Today the gold price continued its recent run-up, breaking through the psychologically important $1,400 level.
Following a 1.8% surge on Friday, gold prices hit $1,407 in trading in Asia early this morning (Monday) and ended the day up 0.66% at $1,405 an ounce.
That means gold has soared more than $200, or 16.7%, since sinking to $1,200 in late June.
Analysts pinned the latest increase in the gold price to weak U.S. economic data and tensions in the Middle East.
"When you look at gold, it only has to travel back through $1,416 to re-enter the bull market. So we're pretty close to that and it [the gains] has been the result of physical demand, geopolitical issues and also in the U.S., and what's happening with tapering," Jonathan Barratt, founder of the commodities newsletter Barratt Bulletin, told CNBC Asia's "Squawk Box."
Gold, though, is still caught in a tug-of-war between Western paper gold investors who continue selling gold ETFs because of fears of Fed "tapering" and buyers of physical gold in Asia who are purchasing the precious metal on any major drop in the gold price.
Evidence of the surge in physical demand for gold, primarily from Asia, was easy to spot from some of the gold news headlines last week:
- Gold borrowing remained near a four-and-a-half year high; U.S. futures moved into backwardation
- The World Gold Council forecast demand for the metal is on pace for 4,000 tons this year
- Global demand for gold jewelry hit the highest level since 2007
But the biggest story of last week was the huge amount of gold leaving London vaults for Switzerland.
Biggest Gold Price News of the Week
So far in 2013, UK gold exports soared tenfold as gold bullion moved from London vaults to the pockets of Asian buyers.
London's gold exports soared from a mere 83 metric tons in the first half of 2012 to a staggering 798 metric tons in the first half of this year.
And no, it's not rich people moving their gold around.
Switzerland happens to be the center of the gold-refining industry. Swiss refiners melt down big 400-ounce bars and reprocess them into smaller products that cater to Asian buyers.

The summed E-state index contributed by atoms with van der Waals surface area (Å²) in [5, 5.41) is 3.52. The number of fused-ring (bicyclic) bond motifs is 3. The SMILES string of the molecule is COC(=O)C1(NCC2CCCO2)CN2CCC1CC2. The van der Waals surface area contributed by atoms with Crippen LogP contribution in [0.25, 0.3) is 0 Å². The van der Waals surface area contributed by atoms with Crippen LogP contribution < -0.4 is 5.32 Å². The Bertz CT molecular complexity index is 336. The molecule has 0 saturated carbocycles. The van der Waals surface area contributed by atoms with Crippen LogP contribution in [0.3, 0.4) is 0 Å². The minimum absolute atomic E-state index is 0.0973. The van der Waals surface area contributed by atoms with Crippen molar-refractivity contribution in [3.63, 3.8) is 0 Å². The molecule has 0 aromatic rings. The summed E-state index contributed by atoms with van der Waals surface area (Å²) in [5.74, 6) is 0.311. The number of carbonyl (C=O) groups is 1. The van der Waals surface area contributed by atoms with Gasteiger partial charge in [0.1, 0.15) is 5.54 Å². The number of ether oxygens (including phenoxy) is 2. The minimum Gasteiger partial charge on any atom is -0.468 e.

The supply tightness is also showing up in the paper gold market.
The cost of borrowing gold among bullion dealers still hovers near a four-and-a-half year high. The one-month gold forward offer rate has been negative since July 8. This pushed the one-month gold lease rate to 0.3067%, the highest level since December 2008. The recent rate is 0.2929%, according to Bloomberg.
In addition, U.S. gold futures on the Comex moved into backwardation this month. This means traders are willing to pay more for near-term gold contracts than longer-dated futures contracts. Gold stockpiles held by the Comex fell to the lowest level in more than seven years on July 22.
Gold News from the WGC
More positive gold news came from the World Gold Council (WGC) last week in its Gold Demand Trends report.
First of all, the WGC said that demand for 2013 is on pace to hit 4,000 metric tons.
It said that demand for gold bars and coins hit an all-time quarterly record in the second quarter at 507 metric tons.
The WGC added that gold uptake for gold jewelry rose 37% from the same period in 2012 to 575 metric tons. The Council said jewelry demand in the quarter was the second-highest level since 2007.
Not surprisingly, the growth in gold jewelry demand in the second quarter was led by China and India. The WGC's report stated that Chinese demand for jewelry rose 54%, whereas India's demand rose 51% - despite government restrictions. The two countries alone account for more than half of global demand for gold jewelry.
And China and India are not the only Asian nations gobbling up gold. Indonesia, with the third-largest population in the region, also joined in the buying binge.
Demand for gold jewelry in Indonesia is expected to surge to a four-year high this year. Consumption of gold jewelry will hit 40 metric tons this year, up 30% from 2012. That's the most since Indonesia bought 41 tons in 2009, according to WGC data.
Overall Indonesian consumption, including investment demand, jumped to 33.4 metric tons in the first half of 2013, the WGC said.
Gold Still Shines Outside North America
There is one key takeaway for investors from the WGC data.
Most financial media outlets emphasize that sales from gold-backed ETFs totaled 402 metric tons in the second quarter of 2013.
But looking closer at the WGC numbers, 502 metric tons of gold bars and coins were purchased globally in the second quarter of 2013.
That's one reason we remain bullish on the metal...
But one of the biggest reasons we still think the price of gold has a lot more upside is a startling chart that we recently discovered. The story this gold chart tells is one that every gold investor needs to see.
UK Gold Exports Surge Tenfold This Year
Gold Borrowing Costs Remain Near 4 1/2-Year High on Tight Supply
Gold on Track for 4000 Ton Market by Year-End - WGC
Gold's Rout Spurs Surge in Indonesian Demand
World Gold Council:
Consumer Demand for Gold Up 53 Percent in Q2 Led by Strong Growth in China and India
Gold within Striking Distance of Bull Territory